States Grab World Bank Loan Facility For ‘Improved Access Roads’ Project
Rural access road infrastructure are important determinants of the success of a nation’s effort in diversifying her economic base, expanding trade and linking together resources and markets into an integrated economy. In this report, SALIFU USMAN takes a look at the haste of state governments, particularly the non-RAMP states, to benefit from $500m loan facility from the World Bank for road construction in rural areas
The provision of rural access transport and services helps in reducing poverty and it, therefore, needs no emphasis that various public actions aimed at reducing poverty cannot be successful without adequate access roads.
Perhaps, in appreciation of this and conscious of the fact Nigeria is grappling with road infrastructures long overdue for reconstruction, the Federal Government initiated the Rural Access and Mobility Project (RAMP), with support from World Bank, French Development Agency and the African Development Bank.
Since the beginning of the World Bank intervention project in 2008 in Kaduna and Cross River states as ‘pilot’ projects, it has led to the construction and rehabilitation of 472 rural road networks and 135 ‘river crossings’ with additional 15 ‘river crossings’ on-going in Kaduna State, while in Cross River State, rehabilitation/construction of 474 rural road networks have been carried out. The road networks, culverts or crossings, have linked communities that were previously separated by river crossings. Other notable benefits of RAMP include digitisation and production of a road network map, showing location of all roads in the states where the projects are ongoing.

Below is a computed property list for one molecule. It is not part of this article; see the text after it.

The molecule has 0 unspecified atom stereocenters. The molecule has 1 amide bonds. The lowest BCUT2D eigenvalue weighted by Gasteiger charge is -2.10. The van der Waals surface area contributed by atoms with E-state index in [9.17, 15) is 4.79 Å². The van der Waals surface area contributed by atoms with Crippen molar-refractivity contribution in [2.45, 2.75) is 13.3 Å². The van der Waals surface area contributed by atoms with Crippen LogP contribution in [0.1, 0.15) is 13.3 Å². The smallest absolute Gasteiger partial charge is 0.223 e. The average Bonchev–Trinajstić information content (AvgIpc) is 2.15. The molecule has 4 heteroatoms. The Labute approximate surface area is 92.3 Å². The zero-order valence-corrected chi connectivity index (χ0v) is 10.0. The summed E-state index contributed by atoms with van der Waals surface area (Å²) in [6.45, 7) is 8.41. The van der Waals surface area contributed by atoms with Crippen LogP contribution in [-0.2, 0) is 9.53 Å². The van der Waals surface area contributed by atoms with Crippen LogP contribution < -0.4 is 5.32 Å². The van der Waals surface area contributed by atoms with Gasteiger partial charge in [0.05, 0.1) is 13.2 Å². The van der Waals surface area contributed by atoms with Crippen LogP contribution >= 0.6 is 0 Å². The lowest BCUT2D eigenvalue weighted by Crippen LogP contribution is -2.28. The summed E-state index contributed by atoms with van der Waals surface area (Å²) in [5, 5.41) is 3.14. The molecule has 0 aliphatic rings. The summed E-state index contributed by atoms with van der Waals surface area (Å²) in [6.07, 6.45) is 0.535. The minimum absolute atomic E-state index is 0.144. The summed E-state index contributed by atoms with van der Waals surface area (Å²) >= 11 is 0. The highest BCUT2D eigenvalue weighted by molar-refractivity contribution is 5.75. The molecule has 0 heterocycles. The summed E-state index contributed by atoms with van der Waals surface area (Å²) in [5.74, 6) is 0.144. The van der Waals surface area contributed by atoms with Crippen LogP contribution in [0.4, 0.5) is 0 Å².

According to available statistics, RAMP2 states comprising Adamawa, Enugu, Niger and Osun have commenced implementation of about 200km-rural roads in each state, totaling 800km. The overall target of RAMP 2 is to construct 2000km of rural roads in the four states within a time-frame.
Spurred by the successes of the Kaduna and Cross River stories and those of other states, the huge interest which the projects have generated nation-wide, the urgent need to return the nation’s economy from its present state of oil-dependence to agricultural boom through increased farmers’ access to farm inputs and markets, reducing post-harvest losses, among others, the scaling up of the project to third phase with additional $500m loan facility from the World Bank for rural road constructions has set states scrambling.
According to experts, RAMP which includes maintenance, as a sustainability measure, would not only help to protect the huge investment on the roads, but also provides job opportunities for the people.
The national coordinator of the intervention project, Engr. Ularamu Ubandoma, disclosed that about 12 states would benefit from new $500m loan facility.
Speaking at the workshop organised by RAMP, Federal Project Monitoring Unit, Federal Ministry of Agriculture and Rural Development, in Abuja recently, to sensitise and select beneficiary states, Ubandoma said that the rural roads’ construction project was expected to increase farmers’ access to farm inputs and markets, thus reducing post-harvest losses, saying the loan was sourced in a way that participating state governments would pay five per cent counterpart funding, while the Federal Government would make-up 95 per cent refund.